gas giant n.
a large planet composed mostly of gaseous material thought to surround a solid core; spec. each of the four largest planets in the solar system (Jupiter, Saturn, Uranus, and Neptune)
A quick glance over the boards revealed that there was a magnetic field of some strength near by, one that didn’t belong to the invisible gas giant revolving half a million miles away.
Solar Plexus in J. Merril Beyond Human Ken 106
On worlds where only extreme modifications of the human form would make it suitable—for instance, a planet of the gas giant type—no seeding is attempted.
Watershed in Worlds of If Mar. 42/2
Five of the encounter probes would be specially designed to study gas-giant planets similar to Jupiter.
in O. Davis Omni Book of Space 86
B-3 was already known to moonbased astronomers; it is a huge gas giant some ten miles larger than Jupiter.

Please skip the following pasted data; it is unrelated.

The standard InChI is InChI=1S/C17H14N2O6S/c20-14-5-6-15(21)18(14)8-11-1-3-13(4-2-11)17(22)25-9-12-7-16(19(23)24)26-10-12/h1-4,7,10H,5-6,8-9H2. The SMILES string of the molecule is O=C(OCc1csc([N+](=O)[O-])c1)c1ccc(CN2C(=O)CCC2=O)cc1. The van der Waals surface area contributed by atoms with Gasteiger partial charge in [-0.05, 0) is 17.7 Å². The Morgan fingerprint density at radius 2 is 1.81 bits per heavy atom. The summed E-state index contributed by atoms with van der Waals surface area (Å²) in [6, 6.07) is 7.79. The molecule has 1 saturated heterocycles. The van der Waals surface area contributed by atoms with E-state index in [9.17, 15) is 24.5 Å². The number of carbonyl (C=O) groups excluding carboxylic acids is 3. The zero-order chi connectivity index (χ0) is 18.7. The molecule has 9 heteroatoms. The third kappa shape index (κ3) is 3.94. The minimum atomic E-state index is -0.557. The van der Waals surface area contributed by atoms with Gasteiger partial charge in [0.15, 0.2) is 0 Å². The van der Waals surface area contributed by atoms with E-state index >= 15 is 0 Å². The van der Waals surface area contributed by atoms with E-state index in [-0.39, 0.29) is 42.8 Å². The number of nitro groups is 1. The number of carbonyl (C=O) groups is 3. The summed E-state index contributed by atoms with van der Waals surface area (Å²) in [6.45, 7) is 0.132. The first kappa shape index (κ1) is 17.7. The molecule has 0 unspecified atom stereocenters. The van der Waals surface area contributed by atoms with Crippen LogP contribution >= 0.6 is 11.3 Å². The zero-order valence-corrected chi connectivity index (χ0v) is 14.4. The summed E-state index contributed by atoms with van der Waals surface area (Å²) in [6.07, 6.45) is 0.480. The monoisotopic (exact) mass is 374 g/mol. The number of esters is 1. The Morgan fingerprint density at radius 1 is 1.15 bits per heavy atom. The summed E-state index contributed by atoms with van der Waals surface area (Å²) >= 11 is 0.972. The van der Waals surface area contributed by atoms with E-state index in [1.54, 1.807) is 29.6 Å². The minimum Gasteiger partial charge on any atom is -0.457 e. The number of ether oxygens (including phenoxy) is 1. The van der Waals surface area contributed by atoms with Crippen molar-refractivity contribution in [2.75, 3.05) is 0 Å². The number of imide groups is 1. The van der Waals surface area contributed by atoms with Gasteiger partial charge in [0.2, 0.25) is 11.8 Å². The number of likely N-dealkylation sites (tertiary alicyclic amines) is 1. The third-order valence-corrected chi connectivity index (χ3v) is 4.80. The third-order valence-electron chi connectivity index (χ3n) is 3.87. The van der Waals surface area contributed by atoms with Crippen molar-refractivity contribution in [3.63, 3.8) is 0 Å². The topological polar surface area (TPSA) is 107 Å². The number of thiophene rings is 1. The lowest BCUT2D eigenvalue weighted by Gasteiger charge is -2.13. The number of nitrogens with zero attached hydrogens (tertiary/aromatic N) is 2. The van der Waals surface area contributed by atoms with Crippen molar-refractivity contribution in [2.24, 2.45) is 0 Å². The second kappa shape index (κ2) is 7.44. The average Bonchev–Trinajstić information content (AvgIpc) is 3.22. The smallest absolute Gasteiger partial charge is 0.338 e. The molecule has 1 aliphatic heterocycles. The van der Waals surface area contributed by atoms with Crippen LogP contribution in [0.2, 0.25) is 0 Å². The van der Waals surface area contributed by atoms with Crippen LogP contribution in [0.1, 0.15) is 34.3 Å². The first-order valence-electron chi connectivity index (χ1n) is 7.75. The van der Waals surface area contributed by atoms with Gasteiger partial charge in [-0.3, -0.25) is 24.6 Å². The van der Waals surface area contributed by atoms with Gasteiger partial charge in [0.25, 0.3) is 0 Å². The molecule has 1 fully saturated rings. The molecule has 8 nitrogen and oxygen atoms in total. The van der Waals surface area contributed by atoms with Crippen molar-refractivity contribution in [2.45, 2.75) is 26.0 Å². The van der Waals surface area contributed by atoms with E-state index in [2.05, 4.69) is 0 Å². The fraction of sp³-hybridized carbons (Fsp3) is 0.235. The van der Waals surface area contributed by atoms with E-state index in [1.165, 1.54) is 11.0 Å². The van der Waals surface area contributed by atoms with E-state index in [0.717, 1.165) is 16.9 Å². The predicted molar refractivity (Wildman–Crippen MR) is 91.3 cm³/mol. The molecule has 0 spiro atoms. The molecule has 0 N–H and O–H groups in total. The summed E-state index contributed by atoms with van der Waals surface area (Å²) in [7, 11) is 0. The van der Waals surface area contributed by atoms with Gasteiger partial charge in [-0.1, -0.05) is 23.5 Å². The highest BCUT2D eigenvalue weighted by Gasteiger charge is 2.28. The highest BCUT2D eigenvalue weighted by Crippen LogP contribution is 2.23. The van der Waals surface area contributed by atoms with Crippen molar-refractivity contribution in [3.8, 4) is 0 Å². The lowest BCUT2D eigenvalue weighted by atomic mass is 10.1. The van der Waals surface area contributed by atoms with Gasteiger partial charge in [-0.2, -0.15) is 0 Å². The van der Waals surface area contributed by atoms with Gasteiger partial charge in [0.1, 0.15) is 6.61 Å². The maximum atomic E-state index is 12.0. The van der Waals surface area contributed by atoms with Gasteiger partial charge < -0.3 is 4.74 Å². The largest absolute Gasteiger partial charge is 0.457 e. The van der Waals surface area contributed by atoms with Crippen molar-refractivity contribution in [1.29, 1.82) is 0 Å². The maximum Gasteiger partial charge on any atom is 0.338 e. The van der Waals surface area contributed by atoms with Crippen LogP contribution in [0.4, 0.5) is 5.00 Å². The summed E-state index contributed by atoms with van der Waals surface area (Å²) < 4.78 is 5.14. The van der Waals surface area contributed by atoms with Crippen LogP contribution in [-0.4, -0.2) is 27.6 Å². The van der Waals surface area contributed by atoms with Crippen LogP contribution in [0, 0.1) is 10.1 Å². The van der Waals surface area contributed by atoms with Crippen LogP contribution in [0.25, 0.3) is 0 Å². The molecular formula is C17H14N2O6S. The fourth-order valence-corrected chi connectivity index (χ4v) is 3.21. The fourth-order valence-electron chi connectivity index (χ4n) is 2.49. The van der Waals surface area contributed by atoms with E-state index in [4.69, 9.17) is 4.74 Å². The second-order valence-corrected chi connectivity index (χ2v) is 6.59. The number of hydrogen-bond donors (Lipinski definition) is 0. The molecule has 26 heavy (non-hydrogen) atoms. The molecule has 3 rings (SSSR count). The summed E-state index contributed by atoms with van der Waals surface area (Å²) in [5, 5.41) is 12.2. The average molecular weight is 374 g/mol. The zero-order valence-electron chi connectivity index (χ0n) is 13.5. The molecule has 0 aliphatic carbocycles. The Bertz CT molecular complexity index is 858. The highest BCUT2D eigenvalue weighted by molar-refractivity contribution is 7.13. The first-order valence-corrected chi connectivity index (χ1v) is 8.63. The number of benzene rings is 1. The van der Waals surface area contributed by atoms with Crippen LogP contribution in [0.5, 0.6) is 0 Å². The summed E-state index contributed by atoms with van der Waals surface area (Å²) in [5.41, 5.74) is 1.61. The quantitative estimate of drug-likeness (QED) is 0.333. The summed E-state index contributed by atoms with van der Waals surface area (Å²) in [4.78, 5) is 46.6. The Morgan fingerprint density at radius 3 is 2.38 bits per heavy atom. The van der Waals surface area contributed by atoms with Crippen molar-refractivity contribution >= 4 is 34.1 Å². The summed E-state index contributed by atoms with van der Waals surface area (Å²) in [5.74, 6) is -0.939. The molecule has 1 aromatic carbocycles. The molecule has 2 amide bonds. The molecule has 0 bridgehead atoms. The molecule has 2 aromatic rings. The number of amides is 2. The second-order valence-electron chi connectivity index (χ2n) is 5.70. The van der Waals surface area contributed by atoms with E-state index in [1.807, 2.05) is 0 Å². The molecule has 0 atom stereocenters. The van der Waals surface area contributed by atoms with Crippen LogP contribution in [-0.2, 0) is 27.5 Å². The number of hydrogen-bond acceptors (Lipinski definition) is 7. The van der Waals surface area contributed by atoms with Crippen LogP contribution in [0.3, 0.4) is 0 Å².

Queen of Angels (1991) .iv. 17
Inward there were two gas giants for an ample supply of hydrogen and helium, and a thin belt of rubble for heavier metals.
Heroic Myth Lieutenant Nora Argamentine in L. Niven et al. Man-Kzin Wars VI . 175
The outermost was a gas giant, a lonely but colorful banded sentinel the size of Neptune.
Life Form . 1
Sunlight poured from the purple sky visible between the curve of eastward horizon (hills, haze) and the enormous overhanging bulk of the gas-giant planet Nasqueron filling the majority of the sky (motley with all the colours of the spectrum below bright yellow, multitudinously spotted, ubiquitously zoned and belted with wild liquidic squiggles).
Algebraist Prologue 3
James Blish, 'Solar Plexus'
Research HistoryMike Christie submitted a 1955 cite from James Blish's "Watershed". Fred Galvin submitted a cite from a 1954 reprint in an anthology ("Beyond Human Ken" ed. Judith Merril) of James Blish's "Solar Plexus". Alistair Durie checked the first publication of this story (in Astonishing Stories, September 1941), but Blish apparently rewrote the story, and the cite does not appear in this first publication. Fred Galvin located the cite in the the Merril anthology's 1952 first publication.
Earliest cite in the OED: 1965
Last modified 2020-12-16 04:08:47
In the compilation of some entries, HDSF has drawn extensively on corresponding entries in OED.